Care During Chemotherapy and Beyond
Generic Name: Ixabepilone
Ixempra is the trade name for the generic chemotherapy drug Ixabepilone.
In some cases, health care professionals may use the trade name Ixempra when referring
to the generic drug name Ixabepilone.
Ixempra is an anti-cancer ("antineoplastic" or "cytotoxic") chemotherapy drug. Ixempra
is classified as an "antimicrotubule agent" or an "epothilone B analog".
What Ixempra Is Used For:
Ixempra is used in the treatment of metastatic or locally-advanced breast cancer.
Note: If a drug has been approved for one use, physicians may elect
to use this same drug for other problems if they believe it may be helpful.
How Ixempra Is Given:
- Ixempra is given as an infusion into the vein (intravenous, IV).
- The amount of Ixempra that you will receive depends on many factors, including
your height and weight, your general health or other health problems, and the type
of cancer or condition you have. Your doctor will determine your exact Ixempra dosage
Important things to remember about the side effects of Ixempra:
- Most people will not experience all of the Ixempra side effects listed.
- Ixempra side effects are often predictable in terms of their onset, duration, and
- Ixempra side effects will improve after therapy is complete.
- Ixempra side effects may be quite manageable. There are many options to minimize
or prevent the side effects of Ixempra.
The following side effects are common (occurring in greater than 30%) for patients
These are less common side effects (occurring in about 10-29%) of patients receiving Ixempra:
This list includes common and less common side effects for those taking Ixempra.
Ixempra side effects that are very rare -- occurring in less than about 10 percent
of patients -- are not listed here. Always inform your health care provider if you
experience any unusual symptoms.
When to contact your doctor or health care provider:
Ixempra is given by intravenous infusion and you will be monitored during
each infusion. Report to the nurse immediately:
- Unusual chest tightness, difficulty breathing or swallowing, itching or skin rash,
back pain or headache
- Redness, swelling or pain at the infusion site
Contact your doctor or health care provider immediately, day or night, if you should
experience any of the following symptoms:
- Fever of 100.4° F (38° C) or higher, chills (possible
signs of infection)
The following symptoms require medical attention, but are not an emergency. Contact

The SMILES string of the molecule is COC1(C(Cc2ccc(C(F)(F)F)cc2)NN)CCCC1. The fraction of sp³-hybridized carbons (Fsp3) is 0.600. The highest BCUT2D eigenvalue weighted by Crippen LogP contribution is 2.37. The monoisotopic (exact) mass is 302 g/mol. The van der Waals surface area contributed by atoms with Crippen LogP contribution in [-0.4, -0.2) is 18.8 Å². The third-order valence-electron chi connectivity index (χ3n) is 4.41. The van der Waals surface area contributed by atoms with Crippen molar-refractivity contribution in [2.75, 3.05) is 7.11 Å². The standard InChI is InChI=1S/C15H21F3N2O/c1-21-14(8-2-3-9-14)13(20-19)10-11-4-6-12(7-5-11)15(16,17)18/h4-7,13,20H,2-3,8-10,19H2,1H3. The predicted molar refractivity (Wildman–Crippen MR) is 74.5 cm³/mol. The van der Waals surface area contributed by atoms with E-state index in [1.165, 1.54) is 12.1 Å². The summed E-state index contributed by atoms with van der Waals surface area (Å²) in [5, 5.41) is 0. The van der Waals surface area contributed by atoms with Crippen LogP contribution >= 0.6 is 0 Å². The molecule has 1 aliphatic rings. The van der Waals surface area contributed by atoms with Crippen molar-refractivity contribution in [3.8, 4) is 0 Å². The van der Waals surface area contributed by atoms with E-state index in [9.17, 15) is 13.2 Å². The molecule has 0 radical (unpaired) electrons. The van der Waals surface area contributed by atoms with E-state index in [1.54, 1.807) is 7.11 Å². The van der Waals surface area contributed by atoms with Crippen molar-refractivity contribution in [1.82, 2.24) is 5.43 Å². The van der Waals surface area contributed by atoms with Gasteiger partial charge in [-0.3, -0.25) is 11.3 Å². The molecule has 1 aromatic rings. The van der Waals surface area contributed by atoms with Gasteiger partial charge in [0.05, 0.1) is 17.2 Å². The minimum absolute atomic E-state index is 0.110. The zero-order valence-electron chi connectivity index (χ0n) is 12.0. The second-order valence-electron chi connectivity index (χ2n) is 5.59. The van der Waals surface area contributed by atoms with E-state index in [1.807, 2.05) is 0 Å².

your doctor or health care provider within 24 hours of noticing any of the following:
Nausea (interferes with ability to eat and unrelieved with prescribed
Vomiting (vomiting more than 4-5 times in a 24 hour period)
Diarrhea (4-6 episodes in a 24-hour period)
- Extreme fatigue (unable to carry on self-care activities)
Mouth sores (painful redness, swelling or ulcers)
- Difficulty breathing or unusual cough
- Swelling of feet and/or legs, sudden weight gain
- Unable to eat or drink for 24 hours or have signs
such as: tiredness, thirst, dry mouth, dark and decrease amount of urine, or dizziness.
Always inform your doctor or health care provider if you experience any unusual
- Before starting Ixempra treatment, make sure you tell your doctor about any
other medications you are taking (including prescription, over-the-counter, vitamins,
herbal remedies, etc.). While taking Ixempra do not
take aspirin or products containing aspirin unless your doctor specifically permits
- Do not drink grapefruit juice while recieving Ixempra. Drinking grapefruit
juice may cause you to have too much Ixempra in your blood and lead to side effects.
- While taking Ixempra, do not receive any kind of immunization or vaccination without
your doctor’s approval.
- For both men and women: Use contraceptives and do not conceive a child (get pregnant)
while taking Ixempra. Barrier methods of contraception such as condoms are recommended.
Discuss with your doctor or nurse what type of birth control would be safe for you
- Inform your health care professional if you are pregnant or may be pregnant prior
to starting this treatment. Pregnancy category D (ixabepilone may be
hazardous to the fetus. Women who are pregnant or become pregnant must be
advised of the potential hazard to the fetus).
- Do not breast feed while taking Ixempra.
- While taking Ixempra, try to drink at least two to three quarts of fluid every 24
hours, (particularly the 24 hours before and 48 hours following the infusion) unless